Gender Dynamics in Transboundary Water Governance: Feminist Perspectives on Water Conflict and Cooperation
This volume assesses the nexus of gender and transboundary water governance, containing empirical case studies, discourse analyses, practitioners’ accounts, and theoretical reflections.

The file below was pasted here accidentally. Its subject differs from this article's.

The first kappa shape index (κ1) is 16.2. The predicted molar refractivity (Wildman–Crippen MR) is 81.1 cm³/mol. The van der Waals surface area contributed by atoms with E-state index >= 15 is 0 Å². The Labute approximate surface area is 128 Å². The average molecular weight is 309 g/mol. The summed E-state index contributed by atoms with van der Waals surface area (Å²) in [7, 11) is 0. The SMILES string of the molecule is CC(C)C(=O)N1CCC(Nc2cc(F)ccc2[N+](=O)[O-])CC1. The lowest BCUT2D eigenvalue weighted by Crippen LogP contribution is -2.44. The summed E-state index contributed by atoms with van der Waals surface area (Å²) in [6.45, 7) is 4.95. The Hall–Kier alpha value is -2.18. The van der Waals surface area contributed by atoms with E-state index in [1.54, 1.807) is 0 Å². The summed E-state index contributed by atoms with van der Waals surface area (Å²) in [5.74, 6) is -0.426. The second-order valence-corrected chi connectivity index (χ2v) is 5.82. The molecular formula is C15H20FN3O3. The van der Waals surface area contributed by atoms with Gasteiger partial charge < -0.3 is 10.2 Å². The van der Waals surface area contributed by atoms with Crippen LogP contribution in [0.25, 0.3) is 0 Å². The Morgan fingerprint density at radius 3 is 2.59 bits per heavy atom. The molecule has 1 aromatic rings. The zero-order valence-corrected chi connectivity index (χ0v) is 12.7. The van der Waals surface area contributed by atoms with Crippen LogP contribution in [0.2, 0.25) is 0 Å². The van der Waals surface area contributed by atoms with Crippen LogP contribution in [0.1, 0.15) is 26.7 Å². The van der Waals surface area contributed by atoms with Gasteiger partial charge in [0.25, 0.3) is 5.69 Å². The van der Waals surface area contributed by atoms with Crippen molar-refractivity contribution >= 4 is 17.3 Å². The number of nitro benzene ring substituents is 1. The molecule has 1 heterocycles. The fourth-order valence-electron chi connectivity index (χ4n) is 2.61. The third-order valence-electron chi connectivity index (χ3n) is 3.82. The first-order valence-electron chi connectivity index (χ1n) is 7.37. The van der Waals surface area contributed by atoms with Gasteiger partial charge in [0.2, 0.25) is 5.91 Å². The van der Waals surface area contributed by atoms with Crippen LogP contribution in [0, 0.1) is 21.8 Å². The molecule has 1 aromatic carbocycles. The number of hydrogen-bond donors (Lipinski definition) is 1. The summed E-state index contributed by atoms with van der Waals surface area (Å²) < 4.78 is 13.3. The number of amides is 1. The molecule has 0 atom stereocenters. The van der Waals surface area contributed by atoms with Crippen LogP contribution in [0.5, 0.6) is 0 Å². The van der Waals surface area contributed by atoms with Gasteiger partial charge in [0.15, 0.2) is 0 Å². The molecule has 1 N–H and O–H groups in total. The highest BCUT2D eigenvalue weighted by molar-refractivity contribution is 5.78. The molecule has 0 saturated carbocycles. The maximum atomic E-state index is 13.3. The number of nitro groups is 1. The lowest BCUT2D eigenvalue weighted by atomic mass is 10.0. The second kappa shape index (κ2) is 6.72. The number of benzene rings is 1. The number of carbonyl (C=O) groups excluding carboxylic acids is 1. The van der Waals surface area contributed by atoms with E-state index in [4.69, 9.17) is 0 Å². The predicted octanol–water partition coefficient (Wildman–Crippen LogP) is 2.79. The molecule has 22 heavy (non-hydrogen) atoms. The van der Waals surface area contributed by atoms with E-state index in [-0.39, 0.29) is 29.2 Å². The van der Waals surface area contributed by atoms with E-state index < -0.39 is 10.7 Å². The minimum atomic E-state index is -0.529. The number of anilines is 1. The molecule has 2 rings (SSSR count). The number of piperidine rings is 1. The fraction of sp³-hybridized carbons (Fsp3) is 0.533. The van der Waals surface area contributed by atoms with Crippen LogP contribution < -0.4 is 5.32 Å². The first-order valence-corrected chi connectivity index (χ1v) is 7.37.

Transboundary water governance exists at the intersection of two highly masculinised fields: diplomacy and water resources management. In both fields, positions are mainly held by men, and core ideas, norms, and guiding principles that are presented as neutral, are both shaped by men and based on male experiences. This book sheds light on the often hidden gender dynamics of water conflict and cooperation at the transboundary level and on the implicit assumptions that guide research and policies. The individual chapters of the book, based on case studies from around the world, reveal the gendered nature of water diplomacy, take stock of the number of women involved in organisations that govern shared waters, and analyse programmes that have been set up to promote women in water diplomacy and the obstacles that they face. They explore and contest leading narratives and knowledge that have been shaped mainly by privileged men, and assess how the participation of women concretely impacts the practices, routines, and processes of water negotiations.